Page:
The Equity Project (TEP) Charter School opened in September 2009 in the Washington Heights neighborhood of New York City. Originally a 5th through 8th grade middle school, TEP now also serves students in Kindergarten, 1st grade, 2nd grade, 3rd grade, and 4th grade, and will soon be adding Pre-K, eventually becoming a Pre-K through 8th grade school serving 1200 students. Initially, located in trailers, TEP’s New Middle School Building opened its doors in August 2019! TEP's new state-of-the-art building was designed with a vision of educational equity and community, and a commitment to The 3 A's.
TEP aims to put into practice the central conclusion of a large body of research related to student achievement: teacher quality is the most important school-based factor in the academic success of students, particularly those from low-income families. In singling out teacher quality as the essential lever in educational reform, TEP is uniquely focused on attracting and retaining master teachers. To do so, TEP uses a three-pronged strategy that it terms the 3 R’s: Rigorous Qualifications, Redefined Expectations, & Revolutionary Compensation.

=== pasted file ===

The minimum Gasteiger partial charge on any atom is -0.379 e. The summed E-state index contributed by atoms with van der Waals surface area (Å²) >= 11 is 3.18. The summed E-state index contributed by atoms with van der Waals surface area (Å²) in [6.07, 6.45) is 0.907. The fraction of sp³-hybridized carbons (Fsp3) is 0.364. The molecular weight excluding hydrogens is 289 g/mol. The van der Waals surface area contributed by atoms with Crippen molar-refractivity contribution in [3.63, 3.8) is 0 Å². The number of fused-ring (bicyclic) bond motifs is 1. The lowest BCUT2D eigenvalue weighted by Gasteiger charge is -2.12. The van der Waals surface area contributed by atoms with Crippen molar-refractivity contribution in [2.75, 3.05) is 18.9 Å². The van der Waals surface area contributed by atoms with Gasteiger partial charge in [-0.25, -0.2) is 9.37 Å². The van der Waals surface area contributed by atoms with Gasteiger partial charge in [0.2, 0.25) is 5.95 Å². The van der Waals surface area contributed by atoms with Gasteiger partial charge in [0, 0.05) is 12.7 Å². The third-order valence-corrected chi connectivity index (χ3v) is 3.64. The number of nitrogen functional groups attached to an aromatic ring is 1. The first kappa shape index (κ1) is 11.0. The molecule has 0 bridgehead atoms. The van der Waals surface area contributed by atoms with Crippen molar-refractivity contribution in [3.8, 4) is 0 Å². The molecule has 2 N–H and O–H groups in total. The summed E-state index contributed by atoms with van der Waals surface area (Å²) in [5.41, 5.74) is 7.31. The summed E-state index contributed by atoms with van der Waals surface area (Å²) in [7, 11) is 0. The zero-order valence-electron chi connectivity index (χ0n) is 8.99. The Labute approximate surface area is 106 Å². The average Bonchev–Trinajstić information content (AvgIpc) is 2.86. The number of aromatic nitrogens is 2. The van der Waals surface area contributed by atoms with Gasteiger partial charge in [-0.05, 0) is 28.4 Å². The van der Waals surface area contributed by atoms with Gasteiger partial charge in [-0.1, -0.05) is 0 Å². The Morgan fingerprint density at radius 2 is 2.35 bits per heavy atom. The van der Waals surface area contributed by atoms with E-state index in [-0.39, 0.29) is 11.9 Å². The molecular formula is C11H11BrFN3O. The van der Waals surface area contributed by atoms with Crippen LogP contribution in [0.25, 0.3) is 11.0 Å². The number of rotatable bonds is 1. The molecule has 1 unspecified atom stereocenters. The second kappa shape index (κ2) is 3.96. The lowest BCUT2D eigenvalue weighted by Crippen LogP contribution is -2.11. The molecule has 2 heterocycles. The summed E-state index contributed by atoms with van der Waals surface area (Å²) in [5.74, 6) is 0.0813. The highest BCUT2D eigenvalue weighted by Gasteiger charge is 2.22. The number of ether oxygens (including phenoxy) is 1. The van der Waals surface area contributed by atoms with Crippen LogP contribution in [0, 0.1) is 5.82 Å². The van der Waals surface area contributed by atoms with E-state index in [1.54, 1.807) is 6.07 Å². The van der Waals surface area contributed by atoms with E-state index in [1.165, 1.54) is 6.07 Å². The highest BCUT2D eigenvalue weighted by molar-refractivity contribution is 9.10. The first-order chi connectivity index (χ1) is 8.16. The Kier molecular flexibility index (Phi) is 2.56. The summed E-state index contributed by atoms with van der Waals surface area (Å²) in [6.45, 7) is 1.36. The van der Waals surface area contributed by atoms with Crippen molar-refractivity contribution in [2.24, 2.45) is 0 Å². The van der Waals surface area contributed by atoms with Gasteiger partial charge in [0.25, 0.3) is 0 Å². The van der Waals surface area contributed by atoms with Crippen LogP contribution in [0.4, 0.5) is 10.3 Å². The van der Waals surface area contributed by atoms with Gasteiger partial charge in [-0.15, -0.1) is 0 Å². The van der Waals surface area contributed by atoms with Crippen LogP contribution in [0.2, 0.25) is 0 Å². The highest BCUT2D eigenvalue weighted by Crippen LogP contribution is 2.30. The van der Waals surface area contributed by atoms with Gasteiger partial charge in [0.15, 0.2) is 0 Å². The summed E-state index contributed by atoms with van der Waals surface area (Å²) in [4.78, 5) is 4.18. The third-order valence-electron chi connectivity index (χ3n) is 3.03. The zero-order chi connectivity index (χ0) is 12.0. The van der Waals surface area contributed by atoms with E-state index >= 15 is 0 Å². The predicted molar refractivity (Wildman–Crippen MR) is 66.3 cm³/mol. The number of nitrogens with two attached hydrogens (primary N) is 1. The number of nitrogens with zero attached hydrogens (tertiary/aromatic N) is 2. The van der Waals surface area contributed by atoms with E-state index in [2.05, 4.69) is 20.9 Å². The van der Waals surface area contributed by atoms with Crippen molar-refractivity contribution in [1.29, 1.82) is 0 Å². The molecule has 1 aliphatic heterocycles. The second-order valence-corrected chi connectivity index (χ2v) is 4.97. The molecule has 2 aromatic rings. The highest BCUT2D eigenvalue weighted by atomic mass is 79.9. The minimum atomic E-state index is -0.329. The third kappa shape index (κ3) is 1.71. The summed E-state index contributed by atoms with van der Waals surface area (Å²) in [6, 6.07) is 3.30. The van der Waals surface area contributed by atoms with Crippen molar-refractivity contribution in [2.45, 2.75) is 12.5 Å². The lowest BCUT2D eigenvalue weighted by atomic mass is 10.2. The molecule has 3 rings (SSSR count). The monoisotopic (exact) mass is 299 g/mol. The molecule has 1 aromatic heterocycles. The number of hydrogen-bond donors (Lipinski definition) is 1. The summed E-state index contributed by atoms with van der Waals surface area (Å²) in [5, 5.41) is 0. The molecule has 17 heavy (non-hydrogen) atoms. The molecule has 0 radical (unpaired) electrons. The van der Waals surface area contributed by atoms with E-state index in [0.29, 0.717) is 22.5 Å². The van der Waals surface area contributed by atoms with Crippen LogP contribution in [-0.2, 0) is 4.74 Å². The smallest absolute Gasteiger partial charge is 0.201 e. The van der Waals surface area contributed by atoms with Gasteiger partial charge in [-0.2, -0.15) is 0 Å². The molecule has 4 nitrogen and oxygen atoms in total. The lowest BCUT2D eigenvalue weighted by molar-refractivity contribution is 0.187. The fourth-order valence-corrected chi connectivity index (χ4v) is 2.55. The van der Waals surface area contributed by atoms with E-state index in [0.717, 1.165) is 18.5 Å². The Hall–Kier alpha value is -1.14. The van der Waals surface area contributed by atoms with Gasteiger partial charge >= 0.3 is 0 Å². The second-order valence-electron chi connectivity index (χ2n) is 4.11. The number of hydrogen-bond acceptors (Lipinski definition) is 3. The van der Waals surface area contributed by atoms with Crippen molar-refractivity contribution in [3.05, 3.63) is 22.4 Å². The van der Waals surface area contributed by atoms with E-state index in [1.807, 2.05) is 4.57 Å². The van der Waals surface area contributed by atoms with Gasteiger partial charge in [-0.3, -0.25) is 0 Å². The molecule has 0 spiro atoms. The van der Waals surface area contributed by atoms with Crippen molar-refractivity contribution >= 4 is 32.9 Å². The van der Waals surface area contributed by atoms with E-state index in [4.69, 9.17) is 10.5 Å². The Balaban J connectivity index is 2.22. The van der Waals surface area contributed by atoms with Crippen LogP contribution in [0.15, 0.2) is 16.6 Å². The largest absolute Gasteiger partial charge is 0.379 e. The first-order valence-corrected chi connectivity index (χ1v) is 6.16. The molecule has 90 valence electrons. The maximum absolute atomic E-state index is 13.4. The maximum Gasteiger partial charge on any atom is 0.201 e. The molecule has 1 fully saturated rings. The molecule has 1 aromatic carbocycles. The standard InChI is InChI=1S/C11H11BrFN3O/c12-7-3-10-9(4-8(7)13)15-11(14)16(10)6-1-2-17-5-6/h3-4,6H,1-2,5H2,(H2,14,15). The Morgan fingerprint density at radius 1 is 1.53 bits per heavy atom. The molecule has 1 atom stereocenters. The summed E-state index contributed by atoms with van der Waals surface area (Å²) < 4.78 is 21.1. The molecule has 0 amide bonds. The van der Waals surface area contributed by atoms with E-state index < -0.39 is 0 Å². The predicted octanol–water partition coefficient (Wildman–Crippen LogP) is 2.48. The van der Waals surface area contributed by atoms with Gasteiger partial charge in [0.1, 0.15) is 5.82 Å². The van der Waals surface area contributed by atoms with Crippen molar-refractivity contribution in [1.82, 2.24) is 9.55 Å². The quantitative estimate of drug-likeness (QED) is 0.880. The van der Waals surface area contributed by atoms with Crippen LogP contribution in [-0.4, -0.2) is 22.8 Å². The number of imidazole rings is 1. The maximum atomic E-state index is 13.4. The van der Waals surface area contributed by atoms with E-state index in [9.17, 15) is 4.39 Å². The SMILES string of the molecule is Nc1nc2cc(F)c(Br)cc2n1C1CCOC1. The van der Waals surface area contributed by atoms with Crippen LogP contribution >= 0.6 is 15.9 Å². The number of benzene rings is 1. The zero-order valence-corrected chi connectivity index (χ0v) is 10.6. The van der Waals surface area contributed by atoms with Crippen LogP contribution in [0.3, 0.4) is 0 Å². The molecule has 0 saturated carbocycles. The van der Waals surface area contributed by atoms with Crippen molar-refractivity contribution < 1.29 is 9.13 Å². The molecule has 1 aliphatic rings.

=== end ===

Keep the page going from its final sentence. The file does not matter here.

TEP recruits master teachers who meet rigorous qualifications in four major areas. These teachers then meet TEP’s redefined expectations. These expectations center on a professional work-day that includes weekly peer observations and co-teaching, and a unique work-year that includes 3 Staff Development Institutes. These redefined expectations are unified by one principle: student achievement is maximized when teachers have the time and support to constantly improve their craft.
TEP teachers are valued and sustained through revolutionary compensation: a $125,000 annual salary and the opportunity to earn a significant annual bonus based on school-wide performance. TEP has created a sustainable and conservative financial model that allows the school to compensate its teachers appropriately without relying on outside private funding. It accomplishes this primarily through cost savings that result directly from the tremendous quality and productivity of its teachers. In short, hiring and paying master teachers what they are worth is a cost-effective mechanism for boosting student achievement.